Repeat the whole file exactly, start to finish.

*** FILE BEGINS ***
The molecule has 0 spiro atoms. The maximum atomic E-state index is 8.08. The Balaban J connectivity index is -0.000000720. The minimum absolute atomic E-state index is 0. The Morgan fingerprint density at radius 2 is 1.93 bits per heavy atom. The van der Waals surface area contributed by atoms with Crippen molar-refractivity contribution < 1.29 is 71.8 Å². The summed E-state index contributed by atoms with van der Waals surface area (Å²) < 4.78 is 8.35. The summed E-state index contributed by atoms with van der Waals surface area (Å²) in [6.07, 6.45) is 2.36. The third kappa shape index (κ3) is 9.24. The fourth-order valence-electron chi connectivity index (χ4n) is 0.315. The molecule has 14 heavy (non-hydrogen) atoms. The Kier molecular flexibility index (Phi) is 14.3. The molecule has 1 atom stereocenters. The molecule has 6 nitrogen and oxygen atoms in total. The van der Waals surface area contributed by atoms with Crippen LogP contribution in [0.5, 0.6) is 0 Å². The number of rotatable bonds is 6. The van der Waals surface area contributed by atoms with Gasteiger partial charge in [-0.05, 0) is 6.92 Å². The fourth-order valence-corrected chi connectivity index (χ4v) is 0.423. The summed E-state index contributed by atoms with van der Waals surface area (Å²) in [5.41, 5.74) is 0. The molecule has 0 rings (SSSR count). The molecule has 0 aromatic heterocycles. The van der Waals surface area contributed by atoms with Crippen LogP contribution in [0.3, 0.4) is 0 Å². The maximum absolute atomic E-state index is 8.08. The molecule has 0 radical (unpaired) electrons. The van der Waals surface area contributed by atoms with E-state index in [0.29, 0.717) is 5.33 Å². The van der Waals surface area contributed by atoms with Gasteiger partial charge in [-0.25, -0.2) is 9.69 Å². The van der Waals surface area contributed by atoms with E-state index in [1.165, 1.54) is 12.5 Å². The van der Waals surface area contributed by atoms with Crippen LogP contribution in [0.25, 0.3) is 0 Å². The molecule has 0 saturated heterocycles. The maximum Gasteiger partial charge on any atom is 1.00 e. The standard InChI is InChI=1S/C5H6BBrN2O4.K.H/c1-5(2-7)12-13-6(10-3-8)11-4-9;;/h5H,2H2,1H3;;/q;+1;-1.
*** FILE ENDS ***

The molecule has 0 spiro atoms. The maximum atomic E-state index is 8.08. The Balaban J connectivity index is -0.000000720. The minimum absolute atomic E-state index is 0. The Morgan fingerprint density at radius 2 is 1.93 bits per heavy atom. The van der Waals surface area contributed by atoms with Crippen molar-refractivity contribution < 1.29 is 71.8 Å². The summed E-state index contributed by atoms with van der Waals surface area (Å²) < 4.78 is 8.35. The summed E-state index contributed by atoms with van der Waals surface area (Å²) in [6.07, 6.45) is 2.36. The third kappa shape index (κ3) is 9.24. The fourth-order valence-electron chi connectivity index (χ4n) is 0.315. The molecule has 14 heavy (non-hydrogen) atoms. The Kier molecular flexibility index (Phi) is 14.3. The molecule has 1 atom stereocenters. The molecule has 6 nitrogen and oxygen atoms in total. The van der Waals surface area contributed by atoms with Crippen LogP contribution in [0.5, 0.6) is 0 Å². The number of rotatable bonds is 6. The van der Waals surface area contributed by atoms with Gasteiger partial charge in [-0.05, 0) is 6.92 Å². The fourth-order valence-corrected chi connectivity index (χ4v) is 0.423. The summed E-state index contributed by atoms with van der Waals surface area (Å²) in [5.41, 5.74) is 0. The molecule has 0 rings (SSSR count). The molecule has 0 aromatic heterocycles. The van der Waals surface area contributed by atoms with Crippen LogP contribution in [0.3, 0.4) is 0 Å². The maximum absolute atomic E-state index is 8.08. The molecule has 0 radical (unpaired) electrons. The van der Waals surface area contributed by atoms with E-state index in [0.29, 0.717) is 5.33 Å². The van der Waals surface area contributed by atoms with Gasteiger partial charge in [-0.25, -0.2) is 9.69 Å². The van der Waals surface area contributed by atoms with E-state index in [1.165, 1.54) is 12.5 Å². The van der Waals surface area contributed by atoms with Crippen LogP contribution in [0.25, 0.3) is 0 Å². The molecule has 0 saturated heterocycles. The maximum Gasteiger partial charge on any atom is 1.00 e. The standard InChI is InChI=1S/C5H6BBrN2O4.K.H/c1-5(2-7)12-13-6(10-3-8)11-4-9;;/h5H,2H2,1H3;;/q;+1;-1.